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The value of asking for advice

The value of asking for advice

At the end of last week, a popular Youtuber known as Supereyepatchwolf released a video on his channel describing the horror of ordering a very expensive PC through the corporate monolith Dell. Not a bad thing, you might think, these kind of companies make it easy to order rigs without too much effort. Generally, this is the case for most people.

Eyepatch however, made a big mistake: he bought his PC based on his own cursory knowledge and what he could find on internet forums. In this modern day and age with access to endless information, it's very tempting to try and make a custom built PC that works for you without paying for what you don't need. Eyepatch was seduced by this idea, and bought a PC worth thousands of Euros, but ended up not ordering parts that effectively rendered his PC into a great big brick. It was incapable of accessing the internet, there was no SSD drive pre-installed and as the video goes on, you think to yourself  "well surely it can't get worse," and then it gets worse. If you haven’t seen the video, it’s very funny.

It’s funny in a schadenfreude sort of way to watch as both a newcomer to PC hardware and those of us who are adept PC surgeons. But to actually be in the situation Eyepatch finds himself in is not something you’d even wish on your worst enemy: hours of waiting in customer service queues, being pushed from pillar to post and treading water only to be disconnected right when you think you might finally be getting somewhere. Not to mention the infuriatingly common slip ups to make if you’re not paying attention.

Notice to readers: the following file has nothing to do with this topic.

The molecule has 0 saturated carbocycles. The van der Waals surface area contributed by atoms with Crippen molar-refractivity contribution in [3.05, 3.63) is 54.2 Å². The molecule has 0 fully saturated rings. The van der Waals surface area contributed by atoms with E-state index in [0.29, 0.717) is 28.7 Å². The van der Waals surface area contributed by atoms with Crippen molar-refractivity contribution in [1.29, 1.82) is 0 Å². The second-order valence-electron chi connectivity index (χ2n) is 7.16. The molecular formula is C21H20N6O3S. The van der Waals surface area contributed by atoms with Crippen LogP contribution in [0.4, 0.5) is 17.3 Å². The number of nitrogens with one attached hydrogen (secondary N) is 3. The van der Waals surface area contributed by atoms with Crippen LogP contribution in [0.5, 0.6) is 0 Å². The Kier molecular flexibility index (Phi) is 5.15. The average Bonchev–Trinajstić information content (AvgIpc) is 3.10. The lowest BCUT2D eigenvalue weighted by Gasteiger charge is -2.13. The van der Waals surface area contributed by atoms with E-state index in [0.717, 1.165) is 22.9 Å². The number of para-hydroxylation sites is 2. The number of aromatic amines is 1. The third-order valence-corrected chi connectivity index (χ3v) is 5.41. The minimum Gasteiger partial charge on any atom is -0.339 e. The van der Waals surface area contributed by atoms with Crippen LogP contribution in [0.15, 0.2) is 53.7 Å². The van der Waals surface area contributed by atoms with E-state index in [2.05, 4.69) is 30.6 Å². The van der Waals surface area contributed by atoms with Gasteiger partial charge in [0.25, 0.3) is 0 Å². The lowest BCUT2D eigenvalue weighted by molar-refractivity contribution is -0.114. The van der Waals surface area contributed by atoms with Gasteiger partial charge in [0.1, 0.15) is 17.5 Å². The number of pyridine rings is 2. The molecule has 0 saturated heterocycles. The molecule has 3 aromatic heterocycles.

PCs are frustratingly both simple and, paradoxically, complex. Similar to learning a new language, there are rules and methods to speaking it in the most effective and efficient way. For example, individual components in a PC are only programmed to do what they’re told, but if they’re given the wrong set of instructions or cannot access the right instructions, it all starts to go wrong. Much like a stack of dominoes, if you line them up correctly you can make beautiful patterns happen, or the first one will slap to the floor and sit uselessly whilst the other dominoes wait patiently for something to happen.

 

And this is where our dear friend Eyepatch should have asked for help.

 

He did not know the language, or only a very basic understanding of it. And spent thousands of Euros and a couple of sanity points on a PC that had been built as effectively useless, that needed very expensive fixes such as the correct NVME drive that could actually be recognised by his BIOS. He could have saved himself countless hours of being the middle man between customer service and his useless brick of a PC by simply asking questions by people who know their salt when it comes to PCs. Someone maybe like us.

 

We offer services for both newcomers and PC builder veterans alike, and offer a free livechat on our website with access to our technical team to give you all the help you need. If you know nothing about PCs, we offer a wide variety of builds on our website with all the essential parts included, and even a free advice line if you’re deciding which PC will do the job you need it to do. For you PC surgeons, we also offer custom built PCs so we can build your dream PC with the specs that are right for you.

 

Do yourself a favour, and ask for advice. Because advice (from us at least), is free.

 

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